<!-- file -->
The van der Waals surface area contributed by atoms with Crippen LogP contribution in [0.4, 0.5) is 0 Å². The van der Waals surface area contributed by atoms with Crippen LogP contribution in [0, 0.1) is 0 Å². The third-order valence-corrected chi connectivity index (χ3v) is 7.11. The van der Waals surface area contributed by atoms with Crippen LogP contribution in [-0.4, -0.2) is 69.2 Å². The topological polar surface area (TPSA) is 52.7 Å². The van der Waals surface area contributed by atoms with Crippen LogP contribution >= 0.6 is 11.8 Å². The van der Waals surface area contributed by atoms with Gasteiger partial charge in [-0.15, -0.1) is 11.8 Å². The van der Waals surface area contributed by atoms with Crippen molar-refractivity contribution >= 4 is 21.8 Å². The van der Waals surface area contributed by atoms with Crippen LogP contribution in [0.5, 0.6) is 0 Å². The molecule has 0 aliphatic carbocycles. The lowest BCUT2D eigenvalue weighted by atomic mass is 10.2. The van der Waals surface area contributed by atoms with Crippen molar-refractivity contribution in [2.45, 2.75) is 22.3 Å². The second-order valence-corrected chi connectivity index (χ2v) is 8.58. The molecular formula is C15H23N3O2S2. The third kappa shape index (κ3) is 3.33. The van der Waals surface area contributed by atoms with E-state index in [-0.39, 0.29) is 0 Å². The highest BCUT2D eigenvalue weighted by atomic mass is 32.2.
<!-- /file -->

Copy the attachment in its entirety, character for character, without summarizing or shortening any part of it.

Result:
The van der Waals surface area contributed by atoms with Crippen LogP contribution in [0.4, 0.5) is 0 Å². The van der Waals surface area contributed by atoms with Crippen LogP contribution in [0, 0.1) is 0 Å². The third-order valence-corrected chi connectivity index (χ3v) is 7.11. The van der Waals surface area contributed by atoms with Crippen LogP contribution in [-0.4, -0.2) is 69.2 Å². The topological polar surface area (TPSA) is 52.7 Å². The van der Waals surface area contributed by atoms with Crippen LogP contribution >= 0.6 is 11.8 Å². The van der Waals surface area contributed by atoms with Gasteiger partial charge in [-0.15, -0.1) is 11.8 Å². The van der Waals surface area contributed by atoms with Crippen molar-refractivity contribution >= 4 is 21.8 Å². The van der Waals surface area contributed by atoms with Crippen LogP contribution in [0.5, 0.6) is 0 Å². The molecule has 0 aliphatic carbocycles. The lowest BCUT2D eigenvalue weighted by atomic mass is 10.2. The van der Waals surface area contributed by atoms with Crippen molar-refractivity contribution in [2.45, 2.75) is 22.3 Å². The second-order valence-corrected chi connectivity index (χ2v) is 8.58. The molecular formula is C15H23N3O2S2. The third kappa shape index (κ3) is 3.33. The van der Waals surface area contributed by atoms with E-state index in [-0.39, 0.29) is 0 Å². The highest BCUT2D eigenvalue weighted by atomic mass is 32.2.